James Pethokoukis, an AEI fellow, published a column in The Week last year arguing that antitrust advocates’ criticisms of Facebook, Google, and Amazon, are “astonishingly weak.” More recently, he authored a blog post that highlighted the vast riches accumulated by the founders of Amazon, Facebook, and Google in a bid to claim that growing wealth inequality isn’t a problem, because they exploited advances in information technology rather than political connections.

“The big point here is that all of the sudden concern about wealth inequality should factor in an acknowledgement of how so many American fortunes are built,” he wrote. “It’s [because] of our economy’s superpowers.”

An AEI spokeswoman said that the think tank has a longstanding policy of not disclosing or discussing its donors, and that there’s a wall in place between AEI’s scholars and fundraising department so the scholars don’t know the source of the organization’s funds.

Google and Facebook have funded other organizations promoting climate change skepticism, including the Competitive Enterprise Institute, Cato Institute, the Heritage Foundation. Facebook has also donated to the State Policy Network; Google is sponsoring its annual meeting.

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The Cato Institute, a libertarian think tank cofounded by billionaire Charles Koch, has argued that people should be “extremely skeptical about predictions of entrenched monopoly power” for Silicon Valley’s biggest tech companies.

Facebook and Google have also donated to the American Action Forum, a policy group affiliated with the American Action Network, the dark money organization associated with House Republican congressional leaders. The American Action Forum has claimed that the Green New Deal, a resolution favored by progressives that would urge Congress to take action to mitigate climate change, would cost $93 trillion.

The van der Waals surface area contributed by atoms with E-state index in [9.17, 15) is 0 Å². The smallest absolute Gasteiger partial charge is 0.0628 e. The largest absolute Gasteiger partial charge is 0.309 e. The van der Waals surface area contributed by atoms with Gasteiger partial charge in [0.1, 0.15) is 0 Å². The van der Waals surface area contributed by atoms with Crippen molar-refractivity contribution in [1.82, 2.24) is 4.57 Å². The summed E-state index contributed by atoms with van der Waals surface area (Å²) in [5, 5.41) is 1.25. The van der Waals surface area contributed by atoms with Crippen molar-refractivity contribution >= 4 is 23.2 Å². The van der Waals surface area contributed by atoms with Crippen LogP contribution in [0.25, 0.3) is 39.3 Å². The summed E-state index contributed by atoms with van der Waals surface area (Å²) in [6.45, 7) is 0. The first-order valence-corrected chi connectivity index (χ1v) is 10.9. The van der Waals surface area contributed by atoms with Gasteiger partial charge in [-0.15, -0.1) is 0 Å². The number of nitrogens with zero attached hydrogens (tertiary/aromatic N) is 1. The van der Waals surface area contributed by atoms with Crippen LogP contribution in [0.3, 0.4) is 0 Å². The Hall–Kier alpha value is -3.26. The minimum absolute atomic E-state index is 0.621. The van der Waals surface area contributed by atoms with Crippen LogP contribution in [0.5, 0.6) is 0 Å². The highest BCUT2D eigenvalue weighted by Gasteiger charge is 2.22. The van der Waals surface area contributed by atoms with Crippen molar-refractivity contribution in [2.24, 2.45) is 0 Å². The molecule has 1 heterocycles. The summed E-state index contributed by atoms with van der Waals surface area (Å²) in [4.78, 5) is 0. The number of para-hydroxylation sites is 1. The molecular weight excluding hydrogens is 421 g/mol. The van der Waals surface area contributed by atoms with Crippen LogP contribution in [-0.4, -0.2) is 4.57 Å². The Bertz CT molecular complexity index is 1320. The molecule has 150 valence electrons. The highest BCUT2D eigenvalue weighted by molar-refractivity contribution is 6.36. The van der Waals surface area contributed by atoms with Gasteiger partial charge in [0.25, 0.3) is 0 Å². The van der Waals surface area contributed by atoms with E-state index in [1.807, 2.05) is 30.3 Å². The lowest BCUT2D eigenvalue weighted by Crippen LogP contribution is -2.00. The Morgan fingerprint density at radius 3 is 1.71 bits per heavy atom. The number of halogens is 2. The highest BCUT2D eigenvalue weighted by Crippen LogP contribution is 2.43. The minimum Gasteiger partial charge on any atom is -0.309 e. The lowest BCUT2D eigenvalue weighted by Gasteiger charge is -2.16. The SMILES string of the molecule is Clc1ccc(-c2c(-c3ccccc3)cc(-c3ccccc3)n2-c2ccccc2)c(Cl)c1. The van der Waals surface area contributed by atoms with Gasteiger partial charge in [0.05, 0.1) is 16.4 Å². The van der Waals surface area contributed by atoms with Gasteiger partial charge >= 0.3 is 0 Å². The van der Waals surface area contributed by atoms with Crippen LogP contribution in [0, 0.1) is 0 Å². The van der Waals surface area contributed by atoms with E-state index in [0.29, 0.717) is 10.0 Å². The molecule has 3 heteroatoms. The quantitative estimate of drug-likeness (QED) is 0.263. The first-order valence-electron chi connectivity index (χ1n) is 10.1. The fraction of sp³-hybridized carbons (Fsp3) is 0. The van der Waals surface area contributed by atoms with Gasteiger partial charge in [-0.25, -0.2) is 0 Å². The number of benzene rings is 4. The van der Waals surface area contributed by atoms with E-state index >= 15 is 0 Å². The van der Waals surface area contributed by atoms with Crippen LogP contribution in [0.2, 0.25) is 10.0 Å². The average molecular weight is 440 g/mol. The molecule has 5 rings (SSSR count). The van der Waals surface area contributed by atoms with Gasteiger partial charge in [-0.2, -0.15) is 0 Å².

Google has defended its donations to climate skeptics. Earlier this month, a spokesperson for the company told the Guardian: “We’ve been extremely clear that Google’s sponsorship doesn’t mean that we endorse that organization’s entire agenda—we may disagree strongly on some issues.”

Records show that Google also donated last year to the Independent Women’s Forum, a conservative dark-money organization that helped defend Supreme Court Justice Brett Kavanaugh during his confirmation process after he was accused by Christine Blasey Ford of sexually assaulting her when they were in high school.

Also funding centrist and pro-business liberals

The big tech companies have also funded center-left think tanks.

Facebook, Google, and Amazon all donated last year to the Progressive Policy Institute (PPI), a pro-business think tank that regularly sponsors briefings for Democratic elected officials. The organization doesn’t publicly disclose its donors.

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In March, PPI published a blog post criticizing Democratic presidential candidate and Massachusetts Sen. Elizabeth Warren’s plan to break up big tech companies: “Sen. Warren’s call to break up America’s tech leaders may go down well with her party’s ‘democratic socialist’ faction,” the organization wrote. “It will no doubt be applauded by European regulators, who have also drawn a bead on U.S. tech companies. But to most voters, they symbolize American ingenuity and entrepreneurial prowess. Are those qualities progressives really should oppose?”

Google and Facebook donated last year to Third Way, another pro-business Democratic think tank. Facebook also donated to Center Forward, a moderate Democratic think tank that’s largely led by corporate lobbyists.

Amazon, Facebook, and Google all contributed last year to the Center for American Progress (CAP), a think tank closely aligned with the Democratic Party establishment in Washington. While the center’s president, Neera Tanden, has frequently criticized Facebook’s advertising policies, she defended Amazon CEO Jeff Bezos’s ownership of the Washington Post after Vermont Sen. Bernie Sanders complained about the paper’s coverage of his Democratic presidential campaign.

CAP disclosed receiving at least $50,000 from Google and $5,000 from Facebook in 2018. On Wednesday, after MapLight reached out for comment, CAP updated its website to include a donation of at least $5,000 from Amazon.

Google has long been a major funder of the New America Foundation, a left-leaning think tank. In 2017, the organization forced out the staffers working for its Open Markets team in 2017 after one of its scholars urged regulators to take on Google and Amazon.